Preferably, a first and second light receiver are mounted on a utility meter's controller housing. An optical probe--connected to a host device such as a computer has a light source that emits host-transmitted signal using pulses of light. When the probe is physically coupled to the utility meter's controller housing, the light source is optically aligned with the first light receiver, and the second light receiver is optically isolated from both the pulses of light emitted from the probe's light source and any ambient light present. A wakeup signal is generated by the utility meter's controller dependent on the reception of pulses of light emitted by the probe assembly and received by the first light receiver and optical isolation of the second receiver from both the pulses of light emitted by the light source and the ambient light. The wakeup signal is used to power-on a relatively high current consumption circuit that allows the utility meter to become fully functional.
While the utility meter's high current consumption circuit is fully powered it can perform its full function which may include reception of service tool information via the optical interface and RF transmission of usage information. Then, once the service tool communications sequence is completed, the utility meter's higher current consumption section can be powered-down or put to sleep to conserve on-board battery power.
Essentially, the second light receiver is used to gate, or enable a communication process between the high current consumption circuit and a host computer which is coupled to the probe assembly and causes the pulses of light to be emitted. Without this gating structure the wakeup signal could be generated by reception of light energy by the first light receiver by means of ambient light interference. This would cause the high current consumption circuit to be powered-on quite often--thus draining valuable energy from the on-board battery. Certain useful aspects of the invention can be better understood by referencing the accompanying figures.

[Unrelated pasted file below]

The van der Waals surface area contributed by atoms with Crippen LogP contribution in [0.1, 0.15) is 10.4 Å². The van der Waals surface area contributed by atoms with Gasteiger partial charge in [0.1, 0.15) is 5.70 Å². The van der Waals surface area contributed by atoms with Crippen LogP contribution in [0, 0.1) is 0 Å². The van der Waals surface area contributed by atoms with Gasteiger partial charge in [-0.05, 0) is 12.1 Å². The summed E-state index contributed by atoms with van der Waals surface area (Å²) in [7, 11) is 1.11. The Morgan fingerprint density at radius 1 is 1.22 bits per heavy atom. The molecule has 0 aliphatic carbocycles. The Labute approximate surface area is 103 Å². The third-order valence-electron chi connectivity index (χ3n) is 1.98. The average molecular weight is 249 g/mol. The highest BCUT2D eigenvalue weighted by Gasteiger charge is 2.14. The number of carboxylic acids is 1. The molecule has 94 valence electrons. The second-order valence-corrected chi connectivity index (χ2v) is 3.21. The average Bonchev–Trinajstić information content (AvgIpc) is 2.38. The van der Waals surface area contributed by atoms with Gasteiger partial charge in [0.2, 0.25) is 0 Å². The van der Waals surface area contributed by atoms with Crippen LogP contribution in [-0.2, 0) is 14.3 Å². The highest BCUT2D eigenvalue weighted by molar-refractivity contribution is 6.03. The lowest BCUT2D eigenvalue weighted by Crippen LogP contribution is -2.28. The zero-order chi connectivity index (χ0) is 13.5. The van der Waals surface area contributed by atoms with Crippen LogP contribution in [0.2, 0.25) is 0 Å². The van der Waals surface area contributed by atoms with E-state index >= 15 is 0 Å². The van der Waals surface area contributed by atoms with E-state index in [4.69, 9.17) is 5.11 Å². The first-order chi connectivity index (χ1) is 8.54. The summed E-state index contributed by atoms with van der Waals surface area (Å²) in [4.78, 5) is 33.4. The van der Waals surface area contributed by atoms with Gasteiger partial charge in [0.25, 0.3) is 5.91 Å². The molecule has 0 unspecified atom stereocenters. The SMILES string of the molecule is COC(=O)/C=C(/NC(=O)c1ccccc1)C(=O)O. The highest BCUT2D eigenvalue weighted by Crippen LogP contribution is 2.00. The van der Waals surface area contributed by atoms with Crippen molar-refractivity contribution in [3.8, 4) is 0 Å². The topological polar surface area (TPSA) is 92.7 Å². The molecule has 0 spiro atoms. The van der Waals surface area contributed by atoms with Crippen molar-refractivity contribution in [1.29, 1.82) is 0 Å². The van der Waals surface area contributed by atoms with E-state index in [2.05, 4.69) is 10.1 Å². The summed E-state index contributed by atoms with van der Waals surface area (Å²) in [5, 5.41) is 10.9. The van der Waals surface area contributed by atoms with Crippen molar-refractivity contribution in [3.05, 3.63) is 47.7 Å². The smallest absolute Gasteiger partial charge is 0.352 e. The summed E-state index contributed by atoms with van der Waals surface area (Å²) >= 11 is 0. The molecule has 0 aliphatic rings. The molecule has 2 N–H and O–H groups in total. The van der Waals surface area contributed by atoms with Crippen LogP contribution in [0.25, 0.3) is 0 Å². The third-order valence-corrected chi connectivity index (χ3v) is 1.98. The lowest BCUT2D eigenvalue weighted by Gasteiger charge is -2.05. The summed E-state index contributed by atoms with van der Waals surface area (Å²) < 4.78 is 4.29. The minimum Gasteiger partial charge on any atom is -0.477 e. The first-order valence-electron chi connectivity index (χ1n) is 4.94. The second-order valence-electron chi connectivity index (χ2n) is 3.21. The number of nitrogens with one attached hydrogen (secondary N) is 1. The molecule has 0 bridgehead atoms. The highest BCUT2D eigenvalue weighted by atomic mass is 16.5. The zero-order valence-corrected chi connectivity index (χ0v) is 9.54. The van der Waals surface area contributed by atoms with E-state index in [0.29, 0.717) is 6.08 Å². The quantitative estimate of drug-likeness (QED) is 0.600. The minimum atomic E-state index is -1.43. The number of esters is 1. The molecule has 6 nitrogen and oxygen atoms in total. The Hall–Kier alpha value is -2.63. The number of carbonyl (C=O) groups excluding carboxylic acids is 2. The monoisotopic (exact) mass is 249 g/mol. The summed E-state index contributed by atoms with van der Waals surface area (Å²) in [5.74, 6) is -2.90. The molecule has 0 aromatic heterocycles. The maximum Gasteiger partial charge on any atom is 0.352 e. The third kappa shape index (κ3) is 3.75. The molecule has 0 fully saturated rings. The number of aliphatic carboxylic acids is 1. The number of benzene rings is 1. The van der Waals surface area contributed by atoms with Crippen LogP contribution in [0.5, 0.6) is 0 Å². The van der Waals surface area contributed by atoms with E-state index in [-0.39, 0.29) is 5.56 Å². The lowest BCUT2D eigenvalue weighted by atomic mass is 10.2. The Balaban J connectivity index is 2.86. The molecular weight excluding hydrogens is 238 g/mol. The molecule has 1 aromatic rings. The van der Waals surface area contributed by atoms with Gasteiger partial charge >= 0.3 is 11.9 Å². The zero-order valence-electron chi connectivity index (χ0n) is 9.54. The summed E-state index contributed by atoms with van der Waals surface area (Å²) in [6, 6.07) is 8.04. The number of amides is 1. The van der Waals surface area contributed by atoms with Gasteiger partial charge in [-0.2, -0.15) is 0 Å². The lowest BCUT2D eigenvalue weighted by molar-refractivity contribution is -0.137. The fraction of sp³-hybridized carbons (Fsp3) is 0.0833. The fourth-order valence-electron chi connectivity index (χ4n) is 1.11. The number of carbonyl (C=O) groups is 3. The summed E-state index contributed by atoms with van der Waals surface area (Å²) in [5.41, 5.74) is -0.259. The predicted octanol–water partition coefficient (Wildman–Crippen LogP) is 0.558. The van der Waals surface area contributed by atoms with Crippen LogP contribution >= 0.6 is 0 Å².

FIG. 1 is a schematic drawing of an optical interface between a host computer and a utility meter in accordance with the preferred embodiment of the invention. A utility meter's controller housing 101 includes an on-board battery 109.
The controller housing also houses two light receivers, positioned such that a direct optical path is provided between the receivers and a light source external to the housing. The optical paths of the two light receivers 111 and 113 is such that intensity of the ambient light interference striking the two light receivers is roughly uniform. The light receivers 111 and 113 are narrow spectrum receivers (such as infrared) which are capable of discerning the pulses transmitted by the light source 115.
The light receivers provide a logical high voltage level in the presence of light within the spectrum of the light source 115 or ambient light interference 117 of reasonable intensity. The light receivers provide a logical low voltage level in the absence of such light.